When it comes to Germany, for years and as well in this election term, the PiS has been sowing Anti-German resentments, which are particularly rooted in the older war-generation of the Polish electorate. Further, PiS repeatedly called on Germany to pay more than 1 trillion euros in reparations, which Berlin has refused several times. Within the same line, PiS constantly attempts to portray Tusk as an agent in the service of Germany, but also Russia.
Social Policy: While the PiS alliance promotes a hard core conservative social policy focused on the de-facto prohibition of abortion as well an anti-LGTBQ policy, the opposition camp platform promotes a pro-women’s rights & LGBTQ campaign. They argue for the allowance of civil partnerships for same-sex couples, the reintroduction of abortion until the 12th week as well as the enshrinement of termination, In-vitro-Fertilisation, and contraception as fundamental rights. Both camps promise to expand social welfare.
A victory for the opposition – What consequences at EU-level?
While a victory for the PiS alliance will likely lead towards further deterioration of the independent Polish judiciary as well as of the relations with the EU and Germany, a victory by the opposition could symbolize a fresh political start after years of strained relationship.
For the most pressing issues, namely the rule of law deterioration, an opposition victory would make the restoration of the rule of law as well as the rebalancing of media within the public broadcasting system much more likely. This could lead the EU to unfreeze its funding for Poland. The same accounts for the highly criticized women and anti-LGBTQ policy the PiS government has been pursuing for several years, where the opposition wants to calm the waves.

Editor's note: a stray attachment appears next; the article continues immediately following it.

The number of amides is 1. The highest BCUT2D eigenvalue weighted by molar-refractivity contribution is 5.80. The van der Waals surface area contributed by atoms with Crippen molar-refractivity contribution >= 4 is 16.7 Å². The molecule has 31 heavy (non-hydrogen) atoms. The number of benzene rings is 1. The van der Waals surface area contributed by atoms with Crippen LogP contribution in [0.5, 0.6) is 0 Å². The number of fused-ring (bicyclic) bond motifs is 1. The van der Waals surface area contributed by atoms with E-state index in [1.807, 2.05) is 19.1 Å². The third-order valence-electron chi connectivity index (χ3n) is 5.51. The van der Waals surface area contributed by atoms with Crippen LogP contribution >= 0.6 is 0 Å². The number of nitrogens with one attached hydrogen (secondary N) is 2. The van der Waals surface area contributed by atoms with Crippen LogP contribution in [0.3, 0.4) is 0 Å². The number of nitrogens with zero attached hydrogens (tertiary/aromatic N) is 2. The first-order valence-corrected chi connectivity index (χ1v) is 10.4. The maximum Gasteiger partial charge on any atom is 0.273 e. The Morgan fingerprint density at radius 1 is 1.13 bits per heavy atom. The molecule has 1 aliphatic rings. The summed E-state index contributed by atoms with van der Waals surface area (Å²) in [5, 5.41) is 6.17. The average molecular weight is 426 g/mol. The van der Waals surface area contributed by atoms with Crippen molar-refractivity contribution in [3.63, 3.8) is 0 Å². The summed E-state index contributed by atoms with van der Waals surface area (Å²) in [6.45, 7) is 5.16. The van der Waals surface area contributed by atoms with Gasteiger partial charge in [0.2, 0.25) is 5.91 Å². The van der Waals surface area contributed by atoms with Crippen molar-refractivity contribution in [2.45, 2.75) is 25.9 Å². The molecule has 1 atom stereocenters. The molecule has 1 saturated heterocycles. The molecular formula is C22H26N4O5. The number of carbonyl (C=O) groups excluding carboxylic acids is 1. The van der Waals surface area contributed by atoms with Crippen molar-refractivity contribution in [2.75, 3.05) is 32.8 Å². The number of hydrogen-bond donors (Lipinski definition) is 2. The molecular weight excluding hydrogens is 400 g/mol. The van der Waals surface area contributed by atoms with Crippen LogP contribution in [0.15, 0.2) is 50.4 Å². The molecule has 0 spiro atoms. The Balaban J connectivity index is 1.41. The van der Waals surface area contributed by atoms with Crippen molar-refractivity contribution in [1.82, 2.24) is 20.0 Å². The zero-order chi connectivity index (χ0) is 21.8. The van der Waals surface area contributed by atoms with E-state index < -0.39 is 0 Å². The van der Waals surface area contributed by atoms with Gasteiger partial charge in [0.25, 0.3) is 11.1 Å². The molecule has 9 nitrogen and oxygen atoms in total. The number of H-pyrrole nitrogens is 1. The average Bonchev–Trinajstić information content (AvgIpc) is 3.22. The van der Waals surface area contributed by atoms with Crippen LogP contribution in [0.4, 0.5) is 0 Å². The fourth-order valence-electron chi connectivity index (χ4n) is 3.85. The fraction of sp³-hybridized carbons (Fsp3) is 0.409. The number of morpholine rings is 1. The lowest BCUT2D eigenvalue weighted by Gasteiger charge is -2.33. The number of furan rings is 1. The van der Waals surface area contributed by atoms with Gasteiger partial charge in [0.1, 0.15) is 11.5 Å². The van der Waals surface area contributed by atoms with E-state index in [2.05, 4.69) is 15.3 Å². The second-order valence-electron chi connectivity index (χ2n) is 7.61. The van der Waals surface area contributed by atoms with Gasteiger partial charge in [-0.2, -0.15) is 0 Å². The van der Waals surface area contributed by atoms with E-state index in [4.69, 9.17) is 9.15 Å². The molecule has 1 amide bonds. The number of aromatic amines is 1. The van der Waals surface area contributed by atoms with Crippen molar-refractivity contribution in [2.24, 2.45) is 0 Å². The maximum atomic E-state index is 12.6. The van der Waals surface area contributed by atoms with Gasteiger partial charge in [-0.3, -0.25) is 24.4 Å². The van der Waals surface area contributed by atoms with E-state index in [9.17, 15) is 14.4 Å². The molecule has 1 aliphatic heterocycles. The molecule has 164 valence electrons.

Looking at the bigger picture and in the context of calls for broader EU treaty reform and enlargements, a victory by the opposition bears the chance to reinstall Poland’s place and role as a constructive and influential actor within the Weimar Triangle, a group consisting of France, Germany and Poland, giving the Franco-German coalition a much-needed update. Further, Poland could finally do justice to its position, size and growing influence, and take on a leading and positive voice for the eastern member states of the EU to ensure a greater dispersion of power and influence across the different EU regions. To the benefit of the EU.
Poland has a choice between two futures. While four more years of PiS represent four more years of stagnation and division, this election could finally unfold Poland’s full potential in playing an influential and positive role in contributing to making the EU a better place.
Felix Fend is a master student at the Institute of European Studies & Communication Manager of Eyes on Europe.
(Edited by Luka Krauss)